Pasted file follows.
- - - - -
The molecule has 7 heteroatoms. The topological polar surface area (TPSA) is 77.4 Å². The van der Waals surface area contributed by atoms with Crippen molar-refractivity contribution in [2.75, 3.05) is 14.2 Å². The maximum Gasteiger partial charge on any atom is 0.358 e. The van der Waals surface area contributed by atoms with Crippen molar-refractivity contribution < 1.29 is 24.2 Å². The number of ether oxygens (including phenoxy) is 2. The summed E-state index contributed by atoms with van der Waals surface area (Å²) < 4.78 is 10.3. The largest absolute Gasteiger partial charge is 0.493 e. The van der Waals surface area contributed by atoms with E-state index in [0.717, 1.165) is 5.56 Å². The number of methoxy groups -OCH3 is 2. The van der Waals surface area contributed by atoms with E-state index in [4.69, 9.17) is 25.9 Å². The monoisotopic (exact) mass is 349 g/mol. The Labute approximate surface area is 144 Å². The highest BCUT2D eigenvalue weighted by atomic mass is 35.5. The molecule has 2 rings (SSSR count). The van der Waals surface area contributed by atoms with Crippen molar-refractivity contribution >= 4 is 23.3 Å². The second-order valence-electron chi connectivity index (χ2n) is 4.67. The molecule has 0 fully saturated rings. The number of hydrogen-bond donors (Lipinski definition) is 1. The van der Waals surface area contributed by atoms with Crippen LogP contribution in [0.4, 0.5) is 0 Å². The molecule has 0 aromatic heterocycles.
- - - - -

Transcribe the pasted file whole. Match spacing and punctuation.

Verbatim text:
The molecule has 7 heteroatoms. The topological polar surface area (TPSA) is 77.4 Å². The van der Waals surface area contributed by atoms with Crippen molar-refractivity contribution in [2.75, 3.05) is 14.2 Å². The maximum Gasteiger partial charge on any atom is 0.358 e. The van der Waals surface area contributed by atoms with Crippen molar-refractivity contribution < 1.29 is 24.2 Å². The number of ether oxygens (including phenoxy) is 2. The summed E-state index contributed by atoms with van der Waals surface area (Å²) < 4.78 is 10.3. The largest absolute Gasteiger partial charge is 0.493 e. The van der Waals surface area contributed by atoms with E-state index in [0.717, 1.165) is 5.56 Å². The number of methoxy groups -OCH3 is 2. The van der Waals surface area contributed by atoms with E-state index in [4.69, 9.17) is 25.9 Å². The monoisotopic (exact) mass is 349 g/mol. The Labute approximate surface area is 144 Å². The highest BCUT2D eigenvalue weighted by atomic mass is 35.5. The molecule has 2 rings (SSSR count). The van der Waals surface area contributed by atoms with Crippen molar-refractivity contribution >= 4 is 23.3 Å². The second-order valence-electron chi connectivity index (χ2n) is 4.67. The molecule has 0 fully saturated rings. The number of hydrogen-bond donors (Lipinski definition) is 1. The van der Waals surface area contributed by atoms with Crippen LogP contribution in [0.4, 0.5) is 0 Å². The molecule has 0 aromatic heterocycles.